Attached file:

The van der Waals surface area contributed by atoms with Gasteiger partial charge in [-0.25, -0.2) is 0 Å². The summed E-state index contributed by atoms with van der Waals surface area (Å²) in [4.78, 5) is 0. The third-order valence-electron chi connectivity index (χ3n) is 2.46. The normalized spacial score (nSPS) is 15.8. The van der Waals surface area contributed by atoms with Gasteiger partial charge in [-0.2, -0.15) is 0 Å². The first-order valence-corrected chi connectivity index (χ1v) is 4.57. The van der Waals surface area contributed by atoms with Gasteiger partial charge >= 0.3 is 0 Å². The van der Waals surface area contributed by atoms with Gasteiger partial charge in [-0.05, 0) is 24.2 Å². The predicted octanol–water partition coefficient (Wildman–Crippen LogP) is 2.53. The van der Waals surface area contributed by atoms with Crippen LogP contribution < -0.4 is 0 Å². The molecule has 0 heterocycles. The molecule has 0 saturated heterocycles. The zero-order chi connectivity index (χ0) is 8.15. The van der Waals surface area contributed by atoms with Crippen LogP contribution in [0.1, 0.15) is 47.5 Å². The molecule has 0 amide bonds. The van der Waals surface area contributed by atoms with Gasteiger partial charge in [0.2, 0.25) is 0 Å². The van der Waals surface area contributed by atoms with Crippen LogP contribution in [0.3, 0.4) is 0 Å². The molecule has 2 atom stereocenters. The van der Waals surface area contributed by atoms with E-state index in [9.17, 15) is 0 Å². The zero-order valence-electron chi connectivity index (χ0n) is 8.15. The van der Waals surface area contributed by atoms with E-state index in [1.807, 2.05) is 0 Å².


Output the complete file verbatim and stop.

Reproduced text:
The van der Waals surface area contributed by atoms with Gasteiger partial charge in [-0.25, -0.2) is 0 Å². The summed E-state index contributed by atoms with van der Waals surface area (Å²) in [4.78, 5) is 0. The third-order valence-electron chi connectivity index (χ3n) is 2.46. The normalized spacial score (nSPS) is 15.8. The van der Waals surface area contributed by atoms with Gasteiger partial charge in [-0.2, -0.15) is 0 Å². The first-order valence-corrected chi connectivity index (χ1v) is 4.57. The van der Waals surface area contributed by atoms with Gasteiger partial charge >= 0.3 is 0 Å². The van der Waals surface area contributed by atoms with Gasteiger partial charge in [-0.05, 0) is 24.2 Å². The predicted octanol–water partition coefficient (Wildman–Crippen LogP) is 2.53. The van der Waals surface area contributed by atoms with Crippen LogP contribution < -0.4 is 0 Å². The molecule has 0 heterocycles. The molecule has 0 saturated heterocycles. The zero-order chi connectivity index (χ0) is 8.15. The van der Waals surface area contributed by atoms with Crippen LogP contribution in [0.1, 0.15) is 47.5 Å². The molecule has 0 amide bonds. The van der Waals surface area contributed by atoms with Gasteiger partial charge in [0.2, 0.25) is 0 Å². The van der Waals surface area contributed by atoms with Crippen LogP contribution in [0.3, 0.4) is 0 Å². The molecule has 2 atom stereocenters. The van der Waals surface area contributed by atoms with E-state index in [9.17, 15) is 0 Å². The zero-order valence-electron chi connectivity index (χ0n) is 8.15. The van der Waals surface area contributed by atoms with E-state index in [1.807, 2.05) is 0 Å².